Allan Pinkerton: The Original Private Eye

JJosephsonPhoto1_crop2Judith Pinkerton Josephson loves to dig into the past. She believes that behind every person, every relationship, there lies a story. Her award-winning biographies, history books, and picture books include fiction and nonfiction for children.  She has also written for adults. In this column, she blogs about the reissue of her biography of detective Allan Pinkerton as an ebook.

Allan Pinkerton: The Original Private Eye

More than one hundred fifty years ago, when the Midwest was still young and rugged, a tough, burly Scottish immigrant named Allan Pinkerton founded the first detective agency in America. The Pinkerton Detective Agency vowed to catch criminals, recover stolen property, gather information, and investigate fraud. The agency’s motto was “We Never Sleep,” its logo a wide-open eye.

When I was a child, friends asked me if my family was related to this famous detective. That sounded exciting, but we were not relatives. Still my curiosity led me to write a biography of him, now newly reissued as an ebook. My research for the print book from Lerner Publications took me to Van Nuys, California, then the headquarters of the modern agency. I spent the day there poring over stacks of documents, letters, and photos. The methods Pinkerton used were simple, but in 1850, they broke new ground. Facts and codes were recorded in small black notebooks. His agents worked undercover, sometimes in disguises their own mothers wouldn’t recognize. I held Pinkerton’s codebook in my hands, gazed at the memorabilia in glass cases, and marveled at the massive Diebold safe that stood in the lobby. Much of what I saw came from a time when there were no armored trucks, no huge bank vaults, no safe places to keep money, no computers! A time when the first Pinkerton operatives chased railroad and bank robbers by train, horseback, or on foot.

SB_Allan Pinkerton_v3In the revised and updated ebook, I give details about how Pinkerton got into detective work, his work on the Underground Railroad, the famous outlaws and bandits he chased, such as the Jesse James and Reno gangs, and the formation of the first female detective department within his agency. Because of his friendship with Abraham Lincoln, Pinkerton and his agents protected Lincoln on the way to his first inauguration. I also wrote about Pinkerton the man—his habits, challenges, and his penchant for practical jokes, such as upending a fishing boat filled with his guests at his Illinois estate, the Larches.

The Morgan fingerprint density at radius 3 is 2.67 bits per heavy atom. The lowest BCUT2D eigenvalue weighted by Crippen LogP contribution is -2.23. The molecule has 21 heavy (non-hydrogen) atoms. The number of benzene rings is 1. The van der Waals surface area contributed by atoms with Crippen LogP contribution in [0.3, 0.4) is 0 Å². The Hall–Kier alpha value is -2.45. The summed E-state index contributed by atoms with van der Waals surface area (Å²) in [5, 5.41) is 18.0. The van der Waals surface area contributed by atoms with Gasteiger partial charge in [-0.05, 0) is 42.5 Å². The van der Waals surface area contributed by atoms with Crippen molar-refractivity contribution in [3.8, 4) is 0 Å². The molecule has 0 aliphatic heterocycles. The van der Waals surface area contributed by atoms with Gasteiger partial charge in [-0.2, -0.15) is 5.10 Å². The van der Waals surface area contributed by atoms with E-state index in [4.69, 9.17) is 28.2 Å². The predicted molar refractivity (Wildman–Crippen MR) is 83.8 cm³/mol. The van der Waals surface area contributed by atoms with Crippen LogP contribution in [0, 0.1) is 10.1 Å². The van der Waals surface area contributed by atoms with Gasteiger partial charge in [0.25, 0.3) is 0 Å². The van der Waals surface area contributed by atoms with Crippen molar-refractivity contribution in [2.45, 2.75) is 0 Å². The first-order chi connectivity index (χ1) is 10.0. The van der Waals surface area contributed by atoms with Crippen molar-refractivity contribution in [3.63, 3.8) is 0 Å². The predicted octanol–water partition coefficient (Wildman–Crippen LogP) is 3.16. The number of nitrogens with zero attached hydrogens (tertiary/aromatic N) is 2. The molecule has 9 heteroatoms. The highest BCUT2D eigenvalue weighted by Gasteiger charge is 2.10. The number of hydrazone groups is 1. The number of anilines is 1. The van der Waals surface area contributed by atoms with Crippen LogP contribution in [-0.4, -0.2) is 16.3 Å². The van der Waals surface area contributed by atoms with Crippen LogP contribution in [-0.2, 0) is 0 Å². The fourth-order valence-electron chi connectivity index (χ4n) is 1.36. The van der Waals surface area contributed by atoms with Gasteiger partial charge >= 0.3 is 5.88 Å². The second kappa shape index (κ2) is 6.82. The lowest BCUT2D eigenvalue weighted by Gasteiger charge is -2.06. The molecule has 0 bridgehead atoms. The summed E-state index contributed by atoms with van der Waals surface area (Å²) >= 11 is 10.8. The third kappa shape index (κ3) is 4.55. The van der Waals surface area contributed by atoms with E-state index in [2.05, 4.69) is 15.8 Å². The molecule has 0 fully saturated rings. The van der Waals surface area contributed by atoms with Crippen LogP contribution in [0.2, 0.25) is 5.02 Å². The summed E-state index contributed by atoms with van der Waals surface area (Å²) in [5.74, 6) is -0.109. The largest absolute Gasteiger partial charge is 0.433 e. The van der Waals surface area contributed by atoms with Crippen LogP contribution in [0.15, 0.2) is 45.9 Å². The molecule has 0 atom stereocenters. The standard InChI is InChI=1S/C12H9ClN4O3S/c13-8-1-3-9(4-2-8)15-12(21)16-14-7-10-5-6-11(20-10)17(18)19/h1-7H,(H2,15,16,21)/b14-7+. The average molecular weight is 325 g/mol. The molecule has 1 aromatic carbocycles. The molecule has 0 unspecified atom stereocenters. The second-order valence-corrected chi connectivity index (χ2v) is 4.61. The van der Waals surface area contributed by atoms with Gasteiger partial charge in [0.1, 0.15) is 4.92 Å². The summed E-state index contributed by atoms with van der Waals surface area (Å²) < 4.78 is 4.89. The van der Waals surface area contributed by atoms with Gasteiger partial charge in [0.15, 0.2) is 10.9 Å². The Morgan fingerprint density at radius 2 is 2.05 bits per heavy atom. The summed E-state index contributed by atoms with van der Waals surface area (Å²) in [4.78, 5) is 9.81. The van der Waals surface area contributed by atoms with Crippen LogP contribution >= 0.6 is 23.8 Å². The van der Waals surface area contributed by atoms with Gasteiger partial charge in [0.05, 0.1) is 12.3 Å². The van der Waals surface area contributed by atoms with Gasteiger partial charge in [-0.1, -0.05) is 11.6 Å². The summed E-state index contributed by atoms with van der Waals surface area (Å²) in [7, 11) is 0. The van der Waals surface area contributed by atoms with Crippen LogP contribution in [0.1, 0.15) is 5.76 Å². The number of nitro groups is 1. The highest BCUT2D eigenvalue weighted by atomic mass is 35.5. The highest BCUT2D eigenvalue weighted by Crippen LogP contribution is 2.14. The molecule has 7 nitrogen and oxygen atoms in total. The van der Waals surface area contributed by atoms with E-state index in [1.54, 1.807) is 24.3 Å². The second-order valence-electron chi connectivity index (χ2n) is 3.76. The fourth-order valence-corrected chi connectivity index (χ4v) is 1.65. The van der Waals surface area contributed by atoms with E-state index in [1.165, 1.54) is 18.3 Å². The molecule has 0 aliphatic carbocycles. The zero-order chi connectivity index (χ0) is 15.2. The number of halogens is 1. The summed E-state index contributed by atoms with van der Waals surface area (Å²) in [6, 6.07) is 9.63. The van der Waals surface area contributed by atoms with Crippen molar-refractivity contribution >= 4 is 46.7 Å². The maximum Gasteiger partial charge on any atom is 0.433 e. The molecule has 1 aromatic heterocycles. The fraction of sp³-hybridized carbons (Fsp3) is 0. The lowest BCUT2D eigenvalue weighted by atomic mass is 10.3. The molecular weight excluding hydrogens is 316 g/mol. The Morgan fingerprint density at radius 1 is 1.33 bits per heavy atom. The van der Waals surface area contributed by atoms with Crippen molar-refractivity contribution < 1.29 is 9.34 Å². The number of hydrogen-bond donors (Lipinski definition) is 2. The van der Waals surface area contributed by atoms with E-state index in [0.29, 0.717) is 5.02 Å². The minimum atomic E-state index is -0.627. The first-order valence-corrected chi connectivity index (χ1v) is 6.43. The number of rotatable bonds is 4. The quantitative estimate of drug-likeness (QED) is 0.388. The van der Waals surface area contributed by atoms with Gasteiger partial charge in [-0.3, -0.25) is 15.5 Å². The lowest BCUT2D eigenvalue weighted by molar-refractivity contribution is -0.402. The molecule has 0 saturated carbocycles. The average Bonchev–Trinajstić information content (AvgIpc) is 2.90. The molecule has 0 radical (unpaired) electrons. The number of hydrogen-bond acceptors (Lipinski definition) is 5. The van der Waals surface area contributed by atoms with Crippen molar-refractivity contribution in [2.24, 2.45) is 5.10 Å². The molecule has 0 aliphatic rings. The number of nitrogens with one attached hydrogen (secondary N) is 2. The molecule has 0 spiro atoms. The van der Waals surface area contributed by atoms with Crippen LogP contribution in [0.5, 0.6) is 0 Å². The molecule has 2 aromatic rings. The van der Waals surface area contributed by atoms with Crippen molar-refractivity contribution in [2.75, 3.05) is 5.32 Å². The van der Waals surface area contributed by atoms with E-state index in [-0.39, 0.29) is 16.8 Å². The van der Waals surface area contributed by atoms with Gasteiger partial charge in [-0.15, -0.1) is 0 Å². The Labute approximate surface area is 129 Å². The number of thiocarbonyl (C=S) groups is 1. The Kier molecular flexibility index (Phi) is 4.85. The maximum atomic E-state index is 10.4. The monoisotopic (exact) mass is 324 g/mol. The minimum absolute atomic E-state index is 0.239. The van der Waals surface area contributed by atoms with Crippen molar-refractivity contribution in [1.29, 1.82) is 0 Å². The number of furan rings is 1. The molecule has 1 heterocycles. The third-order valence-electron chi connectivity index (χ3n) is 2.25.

The research for this book fascinated me. After the print book was published, public interest went beyond my target audience to older students and adults.  This enabled me to appear on the A & E Biography and Discovery television programs. (My fifteen minutes of fame!) View clips of those appearances on YouTube: Judith Pinkerton Josephson, Author.

The Pinkerton Detective Agency made history. Its story began with a maverick Scotsman who helped shape the meaning of the word “detective” for decades to come. Located in Ann Arbor, Michigan, the modern agency is in full swing today. The Library of Congress now houses Allan Pinkerton’s hundreds of letters, records, and photos. The words in these archives bring to life one of the most colorful men of the 19th century.

Check out the ebook on Amazon at  Allan Pinkerton: The Original Private Eye (for readers middle grade and up, plus older readers)

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(The agency is now located in Ann Arbor, Michigan.)— I pored over stacks of documents and actually held Pinkerton’s code book in my hand.


Today in the United States and other countries, a myriad of law enforcement and surveillance agencies exist. But it wasn’t always so. He didn’t start out to be a detective.  As a young man back in Scotland in the 1830s, he was part of a resistance movement called the Chartists fighting against British control over working people’s lives.  “I wasn’t on the side of the law then.”

When authorities put a price on Pinkerton’s head, he left Scotland for America with his young bride Joan. Back then, he was a cooper, a maker of barrels to hold grains, beef, beer, wine, and other goods. But in Dundee, Illinois, when he cracked a counterfeit ring making phony money, the local sheriff started asked him to solve other crimes. At the same time, Allan and Joan began operating as a safe house for runaway slaves on the Underground Railroad. Because he believed slavery was wrong, he justified breaking the law.

After Allan and his family moved to the fast-growing city of Chicago, he became its first private detective, a move that led to his founding his own agency in 1850. At that time, few detective agencies existed in the United States. Pinkerton decided Pinkerton’s central office looked like a backstage theater wardrobe room. Big trunks held hats, boots, suits, and other clothing. On a specific case, a detective might have to act the part of a bartender, a horse car conductor, a watchmaker, or a gambler. His agents were called operatives and each had a code name. Soon railroads began hiring him and his agents to catch train bandits; banks asked him to tackle gangs of bank robbers.


Because of Allan Pinkerton’s friendship with Abraham Lincoln,. Because of the initial publication of this biography, I had the opportunity to appear on the A & E Biography and Discovery programs on television.


The Pinkertons made history. Their story began with a maverick Scotsman who founded the first detective bureau in the United States and helped shape the meaning of the word “detective” for decades to come. The Library of Congress now houses Allan Pinkerton’s hundreds of letters, records, and photos.

The words in these archives and Allan Pinkerton’s legacy bring to life one of the most colorful men of the nineteenth century.

Check out the ebook at : (add bitly link)




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